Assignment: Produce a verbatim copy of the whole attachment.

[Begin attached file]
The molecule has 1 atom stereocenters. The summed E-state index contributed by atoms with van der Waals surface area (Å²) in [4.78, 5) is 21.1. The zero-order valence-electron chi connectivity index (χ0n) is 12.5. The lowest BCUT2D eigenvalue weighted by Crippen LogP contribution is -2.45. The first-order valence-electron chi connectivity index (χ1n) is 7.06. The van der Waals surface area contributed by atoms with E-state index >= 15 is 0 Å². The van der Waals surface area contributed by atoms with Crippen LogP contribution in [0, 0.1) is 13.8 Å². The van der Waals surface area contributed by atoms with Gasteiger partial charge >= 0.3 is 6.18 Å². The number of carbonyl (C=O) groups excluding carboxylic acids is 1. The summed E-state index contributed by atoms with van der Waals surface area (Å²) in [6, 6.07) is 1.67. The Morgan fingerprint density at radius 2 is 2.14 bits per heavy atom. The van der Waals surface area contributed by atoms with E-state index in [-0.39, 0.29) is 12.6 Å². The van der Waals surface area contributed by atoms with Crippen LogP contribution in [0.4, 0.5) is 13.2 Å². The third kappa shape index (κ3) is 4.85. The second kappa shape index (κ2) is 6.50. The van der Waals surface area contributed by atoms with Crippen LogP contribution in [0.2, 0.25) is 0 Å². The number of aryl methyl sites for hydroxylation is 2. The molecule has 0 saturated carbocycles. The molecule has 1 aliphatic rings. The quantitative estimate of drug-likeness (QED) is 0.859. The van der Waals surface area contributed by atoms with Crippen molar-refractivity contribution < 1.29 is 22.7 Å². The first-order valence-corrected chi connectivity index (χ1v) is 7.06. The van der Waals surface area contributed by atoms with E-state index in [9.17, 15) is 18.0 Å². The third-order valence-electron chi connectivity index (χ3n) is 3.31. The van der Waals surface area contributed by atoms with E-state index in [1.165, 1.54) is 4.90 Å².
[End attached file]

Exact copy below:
The molecule has 1 atom stereocenters. The summed E-state index contributed by atoms with van der Waals surface area (Å²) in [4.78, 5) is 21.1. The zero-order valence-electron chi connectivity index (χ0n) is 12.5. The lowest BCUT2D eigenvalue weighted by Crippen LogP contribution is -2.45. The first-order valence-electron chi connectivity index (χ1n) is 7.06. The van der Waals surface area contributed by atoms with E-state index >= 15 is 0 Å². The van der Waals surface area contributed by atoms with Crippen LogP contribution in [0, 0.1) is 13.8 Å². The van der Waals surface area contributed by atoms with Gasteiger partial charge >= 0.3 is 6.18 Å². The number of carbonyl (C=O) groups excluding carboxylic acids is 1. The summed E-state index contributed by atoms with van der Waals surface area (Å²) in [6, 6.07) is 1.67. The Morgan fingerprint density at radius 2 is 2.14 bits per heavy atom. The van der Waals surface area contributed by atoms with E-state index in [-0.39, 0.29) is 12.6 Å². The van der Waals surface area contributed by atoms with Crippen LogP contribution in [0.4, 0.5) is 13.2 Å². The third kappa shape index (κ3) is 4.85. The second kappa shape index (κ2) is 6.50. The van der Waals surface area contributed by atoms with Crippen LogP contribution in [0.2, 0.25) is 0 Å². The number of aryl methyl sites for hydroxylation is 2. The molecule has 0 saturated carbocycles. The molecule has 1 aliphatic rings. The quantitative estimate of drug-likeness (QED) is 0.859. The van der Waals surface area contributed by atoms with Crippen molar-refractivity contribution < 1.29 is 22.7 Å². The first-order valence-corrected chi connectivity index (χ1v) is 7.06. The van der Waals surface area contributed by atoms with E-state index in [9.17, 15) is 18.0 Å². The third-order valence-electron chi connectivity index (χ3n) is 3.31. The van der Waals surface area contributed by atoms with E-state index in [1.165, 1.54) is 4.90 Å².